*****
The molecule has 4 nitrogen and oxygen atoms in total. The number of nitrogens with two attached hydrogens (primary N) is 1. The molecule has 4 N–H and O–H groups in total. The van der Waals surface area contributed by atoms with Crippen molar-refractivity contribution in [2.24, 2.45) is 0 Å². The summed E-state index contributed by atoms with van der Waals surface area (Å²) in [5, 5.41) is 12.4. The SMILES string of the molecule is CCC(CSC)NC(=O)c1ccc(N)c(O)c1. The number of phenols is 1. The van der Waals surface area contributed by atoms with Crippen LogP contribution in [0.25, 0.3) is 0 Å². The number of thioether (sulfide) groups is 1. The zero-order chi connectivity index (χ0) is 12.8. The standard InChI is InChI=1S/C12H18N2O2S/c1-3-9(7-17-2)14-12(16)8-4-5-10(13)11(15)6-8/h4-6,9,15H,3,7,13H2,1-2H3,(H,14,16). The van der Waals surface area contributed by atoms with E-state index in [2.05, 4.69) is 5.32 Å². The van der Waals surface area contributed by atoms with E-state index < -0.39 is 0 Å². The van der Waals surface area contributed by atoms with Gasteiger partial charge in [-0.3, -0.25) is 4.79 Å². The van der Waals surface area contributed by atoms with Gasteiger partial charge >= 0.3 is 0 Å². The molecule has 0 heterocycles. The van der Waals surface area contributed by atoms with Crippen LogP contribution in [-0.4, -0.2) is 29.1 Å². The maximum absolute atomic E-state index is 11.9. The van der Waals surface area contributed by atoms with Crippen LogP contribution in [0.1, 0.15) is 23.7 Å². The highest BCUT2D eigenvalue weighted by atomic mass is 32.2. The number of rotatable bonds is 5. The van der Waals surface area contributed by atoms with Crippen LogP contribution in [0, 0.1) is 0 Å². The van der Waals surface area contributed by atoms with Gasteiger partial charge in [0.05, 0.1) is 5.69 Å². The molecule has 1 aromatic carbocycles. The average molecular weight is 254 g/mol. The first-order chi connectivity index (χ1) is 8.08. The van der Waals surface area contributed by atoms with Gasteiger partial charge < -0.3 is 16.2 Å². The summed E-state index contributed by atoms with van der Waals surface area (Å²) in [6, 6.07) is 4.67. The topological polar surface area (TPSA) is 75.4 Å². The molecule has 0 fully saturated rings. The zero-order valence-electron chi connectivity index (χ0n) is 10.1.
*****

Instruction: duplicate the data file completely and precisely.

The molecule has 4 nitrogen and oxygen atoms in total. The number of nitrogens with two attached hydrogens (primary N) is 1. The molecule has 4 N–H and O–H groups in total. The van der Waals surface area contributed by atoms with Crippen molar-refractivity contribution in [2.24, 2.45) is 0 Å². The summed E-state index contributed by atoms with van der Waals surface area (Å²) in [5, 5.41) is 12.4. The SMILES string of the molecule is CCC(CSC)NC(=O)c1ccc(N)c(O)c1. The number of phenols is 1. The van der Waals surface area contributed by atoms with Crippen LogP contribution in [0.25, 0.3) is 0 Å². The number of thioether (sulfide) groups is 1. The zero-order chi connectivity index (χ0) is 12.8. The standard InChI is InChI=1S/C12H18N2O2S/c1-3-9(7-17-2)14-12(16)8-4-5-10(13)11(15)6-8/h4-6,9,15H,3,7,13H2,1-2H3,(H,14,16). The van der Waals surface area contributed by atoms with E-state index in [2.05, 4.69) is 5.32 Å². The van der Waals surface area contributed by atoms with E-state index < -0.39 is 0 Å². The van der Waals surface area contributed by atoms with Gasteiger partial charge in [-0.3, -0.25) is 4.79 Å². The van der Waals surface area contributed by atoms with Gasteiger partial charge >= 0.3 is 0 Å². The molecule has 0 heterocycles. The van der Waals surface area contributed by atoms with Crippen LogP contribution in [-0.4, -0.2) is 29.1 Å². The maximum absolute atomic E-state index is 11.9. The van der Waals surface area contributed by atoms with Crippen LogP contribution in [0.1, 0.15) is 23.7 Å². The highest BCUT2D eigenvalue weighted by atomic mass is 32.2. The number of rotatable bonds is 5. The van der Waals surface area contributed by atoms with Crippen LogP contribution in [0, 0.1) is 0 Å². The van der Waals surface area contributed by atoms with Gasteiger partial charge in [0.05, 0.1) is 5.69 Å². The molecule has 1 aromatic carbocycles. The average molecular weight is 254 g/mol. The first-order chi connectivity index (χ1) is 8.08. The van der Waals surface area contributed by atoms with Gasteiger partial charge < -0.3 is 16.2 Å². The summed E-state index contributed by atoms with van der Waals surface area (Å²) in [6, 6.07) is 4.67. The topological polar surface area (TPSA) is 75.4 Å². The molecule has 0 fully saturated rings. The zero-order valence-electron chi connectivity index (χ0n) is 10.1.